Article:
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Induction of Systemic Resistance in Cucumber Against Bacterial Angular Leaf Spot by Plant Growth-Promoting Rhizobacteria. L. Liu, Department of Plant Pathology, Alabama Agricultural Experiment Station and Biological Control Institute, Auburn University, AL 36849; J. W. Kloepper, and S. Tuzun. Department of Plant Pathology, Alabama Agricultural Experiment Station and Biological Control Institute, Auburn University, AL 36849. Phytopathology 85:843-847. Accepted for publication 1 May 1995. Copyright 1995 The American Phytopathological Society. DOI: 10.1094/Phyto-85-843.

Two strains of plant growth-promoting rhizobacteria (PGPR) Pseudomonas putida 89B-27 and Serratia marcescens 90-166, that previously induced systemic resistance (ISR) in cucumber against cucumber anthracnose induced resistance against bacterial angular leaf spot caused by Pseudomonas syringae pv. lachrymans. Treatment of seeds or cotyledons with both strains resulted in significant decreases in lesion number and size compared to those of a noninduced disease control. Pathogen populations (log CFU per cm2 of leaf) in inoculated leaves also were significantly decreased with PGPR treatments, declining from log 8.0 CFU per cm2 in noninduced controls to log 5.5 CFU per cm2 with strain 89B-27 and log 6.2 CFU per cm2 with strain 90-166 when cotyledon injections were used. There was no significant difference in the level of induced resistance between seed inoculation and cotyledon injection with both PGPR strains. Classic ISR treatments (either induced by introducing Colletotrichum orbiculare or P. syringae pv. lachrymans on the first true leaves) also significantly decreased lesion number and size and population densities of the pathogen in inoculated leaves compared to those of the noninduced disease control. Neither lesion size nor pathogen population densities was significantly different between PGPR-mediated ISR and classic ISR. Local necrotic lesions on cotyledons were observed 5 days after inoculation with the pathogen, and necrosis was required in the classic ISR system. However, no visible lesions developed on cotyledons after injections of PGPR. Populations of strains 89B-27 and 90-166 increased rapidly in the cotyledons after injection and were maintained above log 9 CFU per cotyledon up to 14 days after inoculation. The results indicate that PGPR-mediated ISR is similar to classic ISR in that multiple pathogens may be controlled. However, unlike classic inducing agents, PGPR do not cause visible localized necrosis.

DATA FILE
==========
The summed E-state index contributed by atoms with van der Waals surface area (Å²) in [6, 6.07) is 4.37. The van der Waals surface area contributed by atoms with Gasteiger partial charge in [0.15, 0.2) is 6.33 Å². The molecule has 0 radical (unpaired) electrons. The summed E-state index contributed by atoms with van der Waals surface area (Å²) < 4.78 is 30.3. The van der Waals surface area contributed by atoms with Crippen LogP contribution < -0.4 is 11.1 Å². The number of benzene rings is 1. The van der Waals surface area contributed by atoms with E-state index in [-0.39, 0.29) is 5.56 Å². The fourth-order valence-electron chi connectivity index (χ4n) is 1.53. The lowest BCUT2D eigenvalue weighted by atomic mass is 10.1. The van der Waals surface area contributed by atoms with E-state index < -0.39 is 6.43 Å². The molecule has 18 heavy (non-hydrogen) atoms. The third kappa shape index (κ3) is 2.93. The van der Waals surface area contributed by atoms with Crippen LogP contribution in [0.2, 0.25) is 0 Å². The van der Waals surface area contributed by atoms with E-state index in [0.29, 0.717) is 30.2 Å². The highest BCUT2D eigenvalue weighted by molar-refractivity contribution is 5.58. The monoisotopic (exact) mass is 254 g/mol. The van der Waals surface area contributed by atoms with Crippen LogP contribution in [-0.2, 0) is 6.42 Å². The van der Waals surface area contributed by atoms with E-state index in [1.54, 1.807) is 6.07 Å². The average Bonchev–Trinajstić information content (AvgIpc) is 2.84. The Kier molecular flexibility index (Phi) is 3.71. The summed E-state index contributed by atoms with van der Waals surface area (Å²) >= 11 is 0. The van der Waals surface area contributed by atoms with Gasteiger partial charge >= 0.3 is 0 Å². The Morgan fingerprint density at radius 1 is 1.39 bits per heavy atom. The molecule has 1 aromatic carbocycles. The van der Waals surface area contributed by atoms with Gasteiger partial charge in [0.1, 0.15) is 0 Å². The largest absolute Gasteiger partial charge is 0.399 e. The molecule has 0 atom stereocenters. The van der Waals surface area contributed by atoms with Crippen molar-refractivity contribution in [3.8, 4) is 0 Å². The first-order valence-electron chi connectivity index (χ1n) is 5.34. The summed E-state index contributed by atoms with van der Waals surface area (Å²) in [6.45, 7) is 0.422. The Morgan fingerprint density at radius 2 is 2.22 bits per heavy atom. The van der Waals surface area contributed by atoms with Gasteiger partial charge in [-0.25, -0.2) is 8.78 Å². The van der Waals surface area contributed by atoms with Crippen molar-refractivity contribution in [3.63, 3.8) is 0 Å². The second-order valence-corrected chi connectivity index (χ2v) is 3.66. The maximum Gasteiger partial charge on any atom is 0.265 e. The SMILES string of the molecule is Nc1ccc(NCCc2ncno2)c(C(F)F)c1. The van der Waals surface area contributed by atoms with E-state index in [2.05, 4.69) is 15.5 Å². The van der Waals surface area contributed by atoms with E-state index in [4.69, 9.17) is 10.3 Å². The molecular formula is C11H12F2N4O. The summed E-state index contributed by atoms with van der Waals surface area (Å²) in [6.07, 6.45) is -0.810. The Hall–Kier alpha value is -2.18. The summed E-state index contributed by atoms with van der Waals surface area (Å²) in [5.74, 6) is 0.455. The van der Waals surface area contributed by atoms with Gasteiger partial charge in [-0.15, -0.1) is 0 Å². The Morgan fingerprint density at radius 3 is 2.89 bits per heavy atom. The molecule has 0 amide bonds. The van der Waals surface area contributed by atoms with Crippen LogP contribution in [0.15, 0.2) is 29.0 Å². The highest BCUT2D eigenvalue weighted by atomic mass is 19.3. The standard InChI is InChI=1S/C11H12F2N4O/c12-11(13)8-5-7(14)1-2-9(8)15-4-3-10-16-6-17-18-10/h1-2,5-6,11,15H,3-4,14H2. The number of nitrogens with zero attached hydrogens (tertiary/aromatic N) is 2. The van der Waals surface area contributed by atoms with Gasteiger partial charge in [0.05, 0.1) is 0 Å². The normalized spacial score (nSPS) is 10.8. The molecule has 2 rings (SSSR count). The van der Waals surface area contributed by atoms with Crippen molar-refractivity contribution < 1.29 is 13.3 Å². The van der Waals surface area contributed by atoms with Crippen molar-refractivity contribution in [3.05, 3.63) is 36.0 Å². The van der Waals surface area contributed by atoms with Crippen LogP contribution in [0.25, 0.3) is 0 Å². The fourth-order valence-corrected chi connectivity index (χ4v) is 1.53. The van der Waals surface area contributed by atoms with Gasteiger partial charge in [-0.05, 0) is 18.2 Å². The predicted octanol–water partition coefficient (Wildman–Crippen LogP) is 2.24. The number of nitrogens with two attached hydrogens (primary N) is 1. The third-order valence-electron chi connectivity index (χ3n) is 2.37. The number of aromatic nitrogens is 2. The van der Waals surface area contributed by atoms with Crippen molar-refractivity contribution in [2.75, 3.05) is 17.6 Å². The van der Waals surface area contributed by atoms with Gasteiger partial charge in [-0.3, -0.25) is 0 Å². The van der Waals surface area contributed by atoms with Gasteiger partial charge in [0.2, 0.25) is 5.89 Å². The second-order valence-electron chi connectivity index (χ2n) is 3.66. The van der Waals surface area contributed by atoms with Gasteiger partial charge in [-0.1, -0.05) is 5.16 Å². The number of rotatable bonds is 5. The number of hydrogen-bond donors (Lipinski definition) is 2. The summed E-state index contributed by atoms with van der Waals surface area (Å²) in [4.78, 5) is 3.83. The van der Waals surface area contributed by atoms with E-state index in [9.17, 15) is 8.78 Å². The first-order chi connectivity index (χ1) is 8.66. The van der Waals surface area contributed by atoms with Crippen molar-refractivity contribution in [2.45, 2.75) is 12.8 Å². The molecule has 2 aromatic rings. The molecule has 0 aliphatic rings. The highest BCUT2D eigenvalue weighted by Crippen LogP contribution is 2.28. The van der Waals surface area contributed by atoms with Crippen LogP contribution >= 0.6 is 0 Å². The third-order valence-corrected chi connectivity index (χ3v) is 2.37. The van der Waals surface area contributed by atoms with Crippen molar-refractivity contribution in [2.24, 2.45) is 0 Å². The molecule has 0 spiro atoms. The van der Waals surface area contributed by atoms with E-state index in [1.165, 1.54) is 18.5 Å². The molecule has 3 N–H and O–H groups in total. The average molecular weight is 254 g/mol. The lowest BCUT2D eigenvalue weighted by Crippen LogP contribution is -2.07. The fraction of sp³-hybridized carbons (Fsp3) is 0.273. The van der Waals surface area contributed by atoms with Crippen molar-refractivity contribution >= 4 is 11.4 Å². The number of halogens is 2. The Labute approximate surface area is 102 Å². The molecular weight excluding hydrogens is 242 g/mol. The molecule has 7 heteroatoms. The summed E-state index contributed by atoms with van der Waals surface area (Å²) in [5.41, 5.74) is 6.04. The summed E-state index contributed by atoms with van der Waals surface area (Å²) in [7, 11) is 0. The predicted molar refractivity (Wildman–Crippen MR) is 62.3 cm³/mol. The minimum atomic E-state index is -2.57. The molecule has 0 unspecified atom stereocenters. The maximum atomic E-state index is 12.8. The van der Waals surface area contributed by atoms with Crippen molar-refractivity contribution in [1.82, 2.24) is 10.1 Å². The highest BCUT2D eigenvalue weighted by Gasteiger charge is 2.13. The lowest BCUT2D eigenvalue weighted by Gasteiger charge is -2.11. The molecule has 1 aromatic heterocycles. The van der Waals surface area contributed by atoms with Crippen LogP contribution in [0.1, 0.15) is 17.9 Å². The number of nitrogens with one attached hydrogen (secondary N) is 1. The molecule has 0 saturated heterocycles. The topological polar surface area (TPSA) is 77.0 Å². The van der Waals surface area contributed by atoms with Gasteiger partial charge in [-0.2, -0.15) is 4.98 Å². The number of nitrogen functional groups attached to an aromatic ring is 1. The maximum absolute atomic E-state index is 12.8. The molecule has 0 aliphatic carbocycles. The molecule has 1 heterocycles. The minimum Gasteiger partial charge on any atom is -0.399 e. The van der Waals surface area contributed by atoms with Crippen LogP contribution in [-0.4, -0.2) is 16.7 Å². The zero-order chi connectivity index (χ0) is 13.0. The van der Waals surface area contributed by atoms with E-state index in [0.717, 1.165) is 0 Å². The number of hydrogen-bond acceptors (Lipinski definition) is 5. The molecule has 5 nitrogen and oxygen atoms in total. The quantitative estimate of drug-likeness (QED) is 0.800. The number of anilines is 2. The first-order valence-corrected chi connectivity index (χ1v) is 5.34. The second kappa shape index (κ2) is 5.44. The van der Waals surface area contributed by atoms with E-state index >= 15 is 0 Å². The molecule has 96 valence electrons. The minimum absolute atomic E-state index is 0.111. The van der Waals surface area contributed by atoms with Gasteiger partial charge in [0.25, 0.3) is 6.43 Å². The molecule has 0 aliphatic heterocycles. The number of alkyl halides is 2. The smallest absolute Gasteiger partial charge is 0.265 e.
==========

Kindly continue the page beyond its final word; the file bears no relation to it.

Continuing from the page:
Additional keywords: beneficial bacteria, biological control.